Today we are going to look at Neopost S.A. (EPA:NEO) to see whether it might be an attractive investment prospect. To be precise, we'll consider its Return On Capital Employed (ROCE), as that will inform our view of the quality of the business.
First of all, we'll work out how to calculate ROCE. Next, we'll compare it to others in its industry. Finally, we'll look at how its current liabilities affect its ROCE.
What is Return On Capital Employed (ROCE)?
ROCE is a measure of a company's yearly pre-tax profit (its return), relative to the capital employed in the business. In general, businesses with a higher ROCE are usually better quality. In brief, it is a useful tool, but it is not without drawbacks. Author Edwin Whiting says to be careful when comparing the ROCE of different businesses, since 'No two businesses are exactly alike.'
So, How Do We Calculate ROCE?
The formula for calculating the return on capital employed is:
Return on Capital Employed = Earnings Before Interest and Tax (EBIT) ÷ (Total Assets - Current Liabilities)
Or for Neopost:
0.077 = €162m ÷ (€2.8b - €733m) (Based on the trailing twelve months to January 2019.)
So, Neopost has an ROCE of 7.7%.
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Is Neopost's ROCE Good?
ROCE can be useful when making comparisons, such as between similar companies. We can see Neopost's ROCE is around the 7.7% average reported by the Tech industry. Separate from how Neopost stacks up against its industry, its ROCE in absolute terms is mediocre; relative to the returns on government bonds. Investors may wish to consider higher-performing investments.
Neopost's current ROCE of 7.7% is lower than 3 years ago, when the company reported a 11% ROCE. So investors might consider if it has had issues recently.
When considering ROCE, bear in mind that it reflects the past and does not necessarily predict the future. ROCE can be deceptive for cyclical businesses, as returns can look incredible in boom times, and terribly low in downturns. ROCE is only a point-in-time measure. What happens in the future is pretty important for investors, so we have prepared a free report on analyst forecasts for Neopost.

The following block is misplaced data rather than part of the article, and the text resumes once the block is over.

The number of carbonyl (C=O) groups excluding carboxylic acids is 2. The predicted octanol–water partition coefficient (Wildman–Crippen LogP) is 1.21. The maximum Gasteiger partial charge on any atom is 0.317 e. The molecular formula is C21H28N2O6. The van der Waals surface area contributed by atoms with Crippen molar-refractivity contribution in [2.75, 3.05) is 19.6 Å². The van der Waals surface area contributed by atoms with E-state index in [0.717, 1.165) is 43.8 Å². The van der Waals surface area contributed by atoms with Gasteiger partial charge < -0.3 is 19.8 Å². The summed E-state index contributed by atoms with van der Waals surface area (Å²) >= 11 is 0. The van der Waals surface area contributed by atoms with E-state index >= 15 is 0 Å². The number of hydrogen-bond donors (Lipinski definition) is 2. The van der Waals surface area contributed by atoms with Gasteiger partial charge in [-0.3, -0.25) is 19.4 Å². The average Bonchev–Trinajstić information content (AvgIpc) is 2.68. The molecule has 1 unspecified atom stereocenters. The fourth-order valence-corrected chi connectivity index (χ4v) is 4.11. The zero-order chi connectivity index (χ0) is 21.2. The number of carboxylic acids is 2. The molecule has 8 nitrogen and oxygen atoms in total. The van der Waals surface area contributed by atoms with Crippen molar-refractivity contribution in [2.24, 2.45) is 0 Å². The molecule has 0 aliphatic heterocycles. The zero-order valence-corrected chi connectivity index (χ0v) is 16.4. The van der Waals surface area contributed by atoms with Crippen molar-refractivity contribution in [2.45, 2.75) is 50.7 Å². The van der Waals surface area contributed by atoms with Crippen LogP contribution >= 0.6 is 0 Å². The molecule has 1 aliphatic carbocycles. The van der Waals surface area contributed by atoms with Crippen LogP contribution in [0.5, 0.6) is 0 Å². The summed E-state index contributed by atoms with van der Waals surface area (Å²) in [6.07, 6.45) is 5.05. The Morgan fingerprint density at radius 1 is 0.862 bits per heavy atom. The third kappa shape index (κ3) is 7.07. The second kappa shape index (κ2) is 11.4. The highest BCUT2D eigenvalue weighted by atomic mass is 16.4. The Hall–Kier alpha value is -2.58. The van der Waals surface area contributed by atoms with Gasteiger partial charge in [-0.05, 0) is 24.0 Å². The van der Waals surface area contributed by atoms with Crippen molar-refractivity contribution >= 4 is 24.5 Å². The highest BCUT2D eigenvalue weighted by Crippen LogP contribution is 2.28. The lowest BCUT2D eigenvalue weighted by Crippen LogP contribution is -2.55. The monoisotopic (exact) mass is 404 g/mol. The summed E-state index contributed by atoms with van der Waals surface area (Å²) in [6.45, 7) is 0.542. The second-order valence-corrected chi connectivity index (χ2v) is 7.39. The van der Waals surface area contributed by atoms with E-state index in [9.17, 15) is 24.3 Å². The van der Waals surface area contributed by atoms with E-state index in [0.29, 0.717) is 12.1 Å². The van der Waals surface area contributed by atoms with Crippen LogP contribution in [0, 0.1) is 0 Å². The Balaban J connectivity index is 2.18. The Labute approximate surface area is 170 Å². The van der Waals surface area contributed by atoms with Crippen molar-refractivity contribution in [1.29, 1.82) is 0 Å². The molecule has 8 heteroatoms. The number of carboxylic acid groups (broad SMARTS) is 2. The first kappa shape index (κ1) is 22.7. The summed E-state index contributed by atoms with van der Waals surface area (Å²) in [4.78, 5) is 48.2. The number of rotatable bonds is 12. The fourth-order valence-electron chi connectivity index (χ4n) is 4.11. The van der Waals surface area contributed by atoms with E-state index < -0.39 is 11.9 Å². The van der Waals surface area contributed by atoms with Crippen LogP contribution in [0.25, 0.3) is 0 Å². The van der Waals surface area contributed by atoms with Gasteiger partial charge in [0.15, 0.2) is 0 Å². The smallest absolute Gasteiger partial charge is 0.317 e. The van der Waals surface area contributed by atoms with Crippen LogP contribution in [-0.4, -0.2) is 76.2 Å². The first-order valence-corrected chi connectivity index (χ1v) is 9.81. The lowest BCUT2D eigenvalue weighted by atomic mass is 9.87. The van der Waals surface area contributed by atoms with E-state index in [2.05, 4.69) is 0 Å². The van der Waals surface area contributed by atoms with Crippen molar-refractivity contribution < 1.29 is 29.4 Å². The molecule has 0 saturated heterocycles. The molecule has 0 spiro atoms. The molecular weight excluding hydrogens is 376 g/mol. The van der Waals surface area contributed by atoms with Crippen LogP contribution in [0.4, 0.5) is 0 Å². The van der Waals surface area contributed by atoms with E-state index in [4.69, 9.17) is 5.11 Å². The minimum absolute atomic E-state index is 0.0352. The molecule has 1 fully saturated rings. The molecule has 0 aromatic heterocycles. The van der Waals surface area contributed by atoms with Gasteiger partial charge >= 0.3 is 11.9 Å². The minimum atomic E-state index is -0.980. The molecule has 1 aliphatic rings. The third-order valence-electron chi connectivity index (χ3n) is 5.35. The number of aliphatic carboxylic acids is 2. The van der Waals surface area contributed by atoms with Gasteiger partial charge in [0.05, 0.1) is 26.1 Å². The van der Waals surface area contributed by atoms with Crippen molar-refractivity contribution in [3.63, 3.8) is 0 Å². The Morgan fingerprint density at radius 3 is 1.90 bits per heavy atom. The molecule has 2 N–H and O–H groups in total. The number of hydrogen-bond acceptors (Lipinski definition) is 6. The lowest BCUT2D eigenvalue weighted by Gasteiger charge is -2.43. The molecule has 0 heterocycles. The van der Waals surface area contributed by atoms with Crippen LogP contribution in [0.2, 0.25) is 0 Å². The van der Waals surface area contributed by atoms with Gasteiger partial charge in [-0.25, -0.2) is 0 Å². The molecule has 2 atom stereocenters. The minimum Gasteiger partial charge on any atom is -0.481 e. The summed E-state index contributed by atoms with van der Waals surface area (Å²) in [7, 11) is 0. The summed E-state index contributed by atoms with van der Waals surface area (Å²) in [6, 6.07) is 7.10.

What Are Current Liabilities, And How Do They Affect Neopost's ROCE?
Current liabilities are short term bills and invoices that need to be paid in 12 months or less. The ROCE equation subtracts current liabilities from capital employed, so a company with a lot of current liabilities appears to have less capital employed, and a higher ROCE than otherwise. To counter this, investors can check if a company has high current liabilities relative to total assets.
Neopost has total liabilities of €733m and total assets of €2.8b. As a result, its current liabilities are equal to approximately 26% of its total assets. It is good to see a restrained amount of current liabilities, as this limits the effect on ROCE.
The Bottom Line On Neopost's ROCE
That said, Neopost's ROCE is mediocre, there may be more attractive investments around. Of course, you might also be able to find a better stock than Neopost. So you may wish to see this free collection of other companies that have grown earnings strongly.
I will like Neopost better if I see some big insider buys. While we wait, check out this free list of growing companies with considerable, recent, insider buying.
We aim to bring you long-term focused research analysis driven by fundamental data. Note that our analysis may not factor in the latest price-sensitive company announcements or qualitative material.
If you spot an error that warrants correction, please contact the editor at firstname.lastname@example.org. This article by Simply Wall St is general in nature. It does not constitute a recommendation to buy or sell any stock, and does not take account of your objectives, or your financial situation. Simply Wall St has no position in the stocks mentioned. Thank you for reading.